1st XV vs Selkirk: Match Report
’It’s quiet. Too quiet.” Among others, thus spake big John Wayne in The Lucky Texan (1934) and Burt Kwouk in Inn of The Sixth Happiness (1958). Burt’s crossing mountains with Ingrid Bergmann and 100 orphans, all fleeing the Japanese – and then bang, he’s deid, as they say in Glasgae of high mortality, amid the dancing tea-cakes … where they like to say Yes.
Silence is a word associated with Peter Wright, the Selkirk coach, only when his charges are ahead by a considerable margin. ‘Animated apoplexy’ would describe his demeanour as Stewart’s Melville gradually ate into the Selkirk lead, eventually overtaking the league leaders with four minutes remaining – only ultimately to surrender that advantage.
Disappointment and pride describe the Stewart’s Melville reaction to the game. Our side quickly found themselves 11 points in arrears, but, in spite of ‘yellow fever’ meaning we were down to thirteen men for a period in the first half, we turned round only one point adrift. Without playing particularly well – to put it mildly – we refused to lie down, and, through a mixture of aggression and sheer bloody-mindedness, put ourselves in a position to win the game.
The game kicked off 30 minutes late due to a door technology issue with the Selkirk bus which meant it could only travel at 5 mph. This delay allowed spectators to watch an impressive 2nd XV give the afternoon a feel-good factor on Pitch 2 with a display of running rugby which was full of youthful exuberance (not you, Scott Brewster!)
The opening skirmishes on Pitch 1 resembled professional rugby, where two sides repeatedly re-scrum and the referee awards a penalty to one side then the other. The four props – Aitken and Morgan for Stewart’s Melville and Graur and Cooney for Selkirk – are all kenspeckle faces in club rugby and all determined to use their experience. This does not generally result in fast flowing rugby!
It was from one such scrum that Marshall, a key player in this match for Selkirk, strolled over – he found a gap that you could have driven the Selkirk bus through, even at 5 mph. As Selkirk increased their lead to eleven, there was a sense of foreboding in the collective guts of the home faithful, which was not helped as first Hanning (for obstruction) and then Morgan (for collapsing scrums) saw yellow.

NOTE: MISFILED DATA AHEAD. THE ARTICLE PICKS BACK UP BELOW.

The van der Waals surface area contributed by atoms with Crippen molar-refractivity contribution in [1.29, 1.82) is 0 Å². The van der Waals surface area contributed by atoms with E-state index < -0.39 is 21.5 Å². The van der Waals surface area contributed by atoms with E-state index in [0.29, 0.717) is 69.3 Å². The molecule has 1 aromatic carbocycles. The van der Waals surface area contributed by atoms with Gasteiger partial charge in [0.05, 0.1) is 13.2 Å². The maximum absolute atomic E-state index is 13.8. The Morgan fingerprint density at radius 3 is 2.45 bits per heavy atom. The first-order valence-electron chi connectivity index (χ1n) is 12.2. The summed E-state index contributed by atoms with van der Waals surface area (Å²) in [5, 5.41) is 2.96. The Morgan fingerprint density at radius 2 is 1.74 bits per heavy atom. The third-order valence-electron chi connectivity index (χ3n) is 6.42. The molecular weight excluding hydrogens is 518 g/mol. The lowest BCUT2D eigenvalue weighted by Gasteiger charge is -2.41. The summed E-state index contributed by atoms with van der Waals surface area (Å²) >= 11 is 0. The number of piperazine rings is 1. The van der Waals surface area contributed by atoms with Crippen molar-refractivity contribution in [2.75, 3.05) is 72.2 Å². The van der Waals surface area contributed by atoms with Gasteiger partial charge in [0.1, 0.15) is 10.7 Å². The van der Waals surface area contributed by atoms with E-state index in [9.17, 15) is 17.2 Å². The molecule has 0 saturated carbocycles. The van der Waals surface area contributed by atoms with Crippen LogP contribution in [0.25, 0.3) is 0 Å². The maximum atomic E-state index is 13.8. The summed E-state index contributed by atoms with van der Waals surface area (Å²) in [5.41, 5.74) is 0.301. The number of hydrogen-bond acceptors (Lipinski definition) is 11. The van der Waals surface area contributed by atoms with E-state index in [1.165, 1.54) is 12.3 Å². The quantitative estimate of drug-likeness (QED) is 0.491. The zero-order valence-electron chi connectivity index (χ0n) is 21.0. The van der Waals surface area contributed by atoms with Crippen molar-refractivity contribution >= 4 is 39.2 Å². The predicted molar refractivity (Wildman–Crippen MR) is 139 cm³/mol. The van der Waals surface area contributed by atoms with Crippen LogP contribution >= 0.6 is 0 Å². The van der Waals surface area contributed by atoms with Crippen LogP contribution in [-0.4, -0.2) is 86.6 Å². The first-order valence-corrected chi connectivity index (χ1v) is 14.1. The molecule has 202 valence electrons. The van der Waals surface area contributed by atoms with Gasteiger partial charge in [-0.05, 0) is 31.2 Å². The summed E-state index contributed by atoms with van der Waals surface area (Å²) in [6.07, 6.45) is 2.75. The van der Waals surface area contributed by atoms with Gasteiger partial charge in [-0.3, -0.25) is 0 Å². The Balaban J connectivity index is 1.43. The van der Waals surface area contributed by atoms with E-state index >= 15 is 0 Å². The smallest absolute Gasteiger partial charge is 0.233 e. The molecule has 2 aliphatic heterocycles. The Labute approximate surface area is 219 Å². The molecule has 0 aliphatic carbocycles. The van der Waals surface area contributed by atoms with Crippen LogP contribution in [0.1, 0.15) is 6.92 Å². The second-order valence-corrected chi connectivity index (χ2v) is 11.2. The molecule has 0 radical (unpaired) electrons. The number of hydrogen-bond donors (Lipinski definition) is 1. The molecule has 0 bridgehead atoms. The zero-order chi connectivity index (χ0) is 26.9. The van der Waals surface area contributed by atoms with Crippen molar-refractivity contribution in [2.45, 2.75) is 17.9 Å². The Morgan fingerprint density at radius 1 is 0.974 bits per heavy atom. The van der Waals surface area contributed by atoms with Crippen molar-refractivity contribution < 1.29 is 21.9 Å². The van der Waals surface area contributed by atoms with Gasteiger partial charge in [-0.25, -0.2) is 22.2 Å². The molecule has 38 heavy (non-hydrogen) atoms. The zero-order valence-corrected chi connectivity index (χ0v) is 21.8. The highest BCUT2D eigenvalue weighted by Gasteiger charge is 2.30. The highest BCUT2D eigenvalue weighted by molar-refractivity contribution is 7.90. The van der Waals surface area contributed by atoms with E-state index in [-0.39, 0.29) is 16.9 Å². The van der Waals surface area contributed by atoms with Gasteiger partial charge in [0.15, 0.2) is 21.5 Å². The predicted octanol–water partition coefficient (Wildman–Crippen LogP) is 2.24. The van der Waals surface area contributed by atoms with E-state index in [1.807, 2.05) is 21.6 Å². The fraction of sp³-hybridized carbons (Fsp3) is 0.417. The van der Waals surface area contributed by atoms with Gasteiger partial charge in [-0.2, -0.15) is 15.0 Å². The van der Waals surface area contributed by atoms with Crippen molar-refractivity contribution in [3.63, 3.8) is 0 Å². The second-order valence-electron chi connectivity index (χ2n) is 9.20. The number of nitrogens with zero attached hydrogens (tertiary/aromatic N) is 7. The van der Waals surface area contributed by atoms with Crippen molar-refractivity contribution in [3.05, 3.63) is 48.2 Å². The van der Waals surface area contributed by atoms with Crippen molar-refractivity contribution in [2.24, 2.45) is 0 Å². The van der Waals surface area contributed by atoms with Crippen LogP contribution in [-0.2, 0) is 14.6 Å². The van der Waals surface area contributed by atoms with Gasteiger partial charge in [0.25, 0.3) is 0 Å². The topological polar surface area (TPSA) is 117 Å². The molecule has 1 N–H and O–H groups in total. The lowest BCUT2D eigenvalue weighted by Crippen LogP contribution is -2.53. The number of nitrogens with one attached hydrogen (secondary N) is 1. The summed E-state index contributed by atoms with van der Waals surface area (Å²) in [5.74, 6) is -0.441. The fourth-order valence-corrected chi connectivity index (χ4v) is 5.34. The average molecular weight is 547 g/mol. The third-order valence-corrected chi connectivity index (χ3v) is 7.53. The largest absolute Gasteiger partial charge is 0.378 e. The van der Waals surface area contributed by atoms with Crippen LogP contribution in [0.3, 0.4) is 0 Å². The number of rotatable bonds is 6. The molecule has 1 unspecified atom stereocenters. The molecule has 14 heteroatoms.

But McCashin first accepted a penalty opportunity then Whittingham erupted in midfield to send Morrell scurrying over in the corner beside Willie’s house. Cash nailed the conversion which meant the score was 10-11 when the oranges appeared.
Mitchell had replaced the miscreant Morgan and remained on the pitch after the interval. Most of our problems in the penalty department could be attributed to the breakdown, but Ben Wilson (now an established player) competed tirelessly to keep Stewart’s Melville in the hunt. Nick McCashin, well policed by our opponents now, put in a series of raking kicks from hand that turned defence into attack and Lindsay popped up all over the place to good effect. Nick also has the ability to run alongside opponents and whip the ball from their grasp.
The lineouts should have been better, as, on the first four occasions, we cleanly won the ball – only for a knock on in delivery to spoil the possession.
Aitken took a team yellow and Welsh kicked a penalty for Selkirk – but Cooney also received a yellow for Selkirk as McCashin replied with a penalty. Like a pack of hounds with the ball as their quarry, the subs were released from the bench and the intensity increased. Manson, Christie and Howie all looked to contribute, and Manson, in particular, put pace on the ball.
Selkirk lost Marshall to the bin for a high tackle, and, suddenly, it was all Stewart’s Melville. Marshall had been the go-to man in the lineout for Selkirk and the scrums also started to go the way of the homesters. As the clock ticked down, several chances were wasted as Stewart’s Melville tried to make their tight dominance count, but, with four minutes to go, McCashin banged over a penalty to give us the narrow advantage.
Nick had been correct to eschew the previous kicking opportunities, as, had we managed a scrum or lineout try, the extra points would have ensured victory.
In the event, our lead was short lived, as, from the restart, McColm cleverly kicked to Ben Wilson, who found himself isolated with the entire Selkirk pack on top of him. In a contest that was strewn with penalties, it was inevitable that another would be awarded in the resultant ruck.
On to next week and a trip to the Borders – never easy – but add a bit of composure to our enthusiasm and ability and we could be a very good side. There is a long way to go in this league campaign and pretty well anyone can beat anyone on their day.